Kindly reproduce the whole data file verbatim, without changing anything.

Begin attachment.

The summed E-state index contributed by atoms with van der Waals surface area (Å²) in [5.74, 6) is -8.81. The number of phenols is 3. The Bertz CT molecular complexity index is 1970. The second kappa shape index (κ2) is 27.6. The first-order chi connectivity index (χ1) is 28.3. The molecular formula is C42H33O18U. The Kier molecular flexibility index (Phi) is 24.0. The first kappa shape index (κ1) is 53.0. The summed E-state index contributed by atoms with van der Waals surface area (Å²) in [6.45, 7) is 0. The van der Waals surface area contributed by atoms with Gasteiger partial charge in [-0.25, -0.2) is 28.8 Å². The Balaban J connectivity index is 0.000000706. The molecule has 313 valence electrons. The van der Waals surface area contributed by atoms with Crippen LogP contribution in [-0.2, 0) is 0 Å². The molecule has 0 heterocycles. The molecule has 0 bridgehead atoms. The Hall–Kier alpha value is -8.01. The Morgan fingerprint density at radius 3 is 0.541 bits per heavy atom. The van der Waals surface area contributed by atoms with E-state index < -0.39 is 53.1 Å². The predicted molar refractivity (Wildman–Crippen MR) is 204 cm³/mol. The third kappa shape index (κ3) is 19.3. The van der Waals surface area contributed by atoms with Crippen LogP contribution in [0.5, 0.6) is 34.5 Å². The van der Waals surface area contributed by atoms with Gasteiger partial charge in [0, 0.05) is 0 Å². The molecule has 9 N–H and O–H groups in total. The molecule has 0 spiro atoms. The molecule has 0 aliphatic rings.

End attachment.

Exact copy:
The summed E-state index contributed by atoms with van der Waals surface area (Å²) in [5.74, 6) is -8.81. The number of phenols is 3. The Bertz CT molecular complexity index is 1970. The second kappa shape index (κ2) is 27.6. The first-order chi connectivity index (χ1) is 28.3. The molecular formula is C42H33O18U. The Kier molecular flexibility index (Phi) is 24.0. The first kappa shape index (κ1) is 53.0. The summed E-state index contributed by atoms with van der Waals surface area (Å²) in [6.45, 7) is 0. The van der Waals surface area contributed by atoms with Gasteiger partial charge in [-0.25, -0.2) is 28.8 Å². The Balaban J connectivity index is 0.000000706. The molecule has 313 valence electrons. The van der Waals surface area contributed by atoms with Crippen LogP contribution in [-0.2, 0) is 0 Å². The molecule has 0 heterocycles. The molecule has 0 bridgehead atoms. The Hall–Kier alpha value is -8.01. The Morgan fingerprint density at radius 3 is 0.541 bits per heavy atom. The van der Waals surface area contributed by atoms with E-state index < -0.39 is 53.1 Å². The predicted molar refractivity (Wildman–Crippen MR) is 204 cm³/mol. The third kappa shape index (κ3) is 19.3. The van der Waals surface area contributed by atoms with Crippen LogP contribution in [0.5, 0.6) is 34.5 Å². The van der Waals surface area contributed by atoms with Gasteiger partial charge in [0, 0.05) is 0 Å². The molecule has 9 N–H and O–H groups in total. The molecule has 0 spiro atoms. The molecule has 0 aliphatic rings.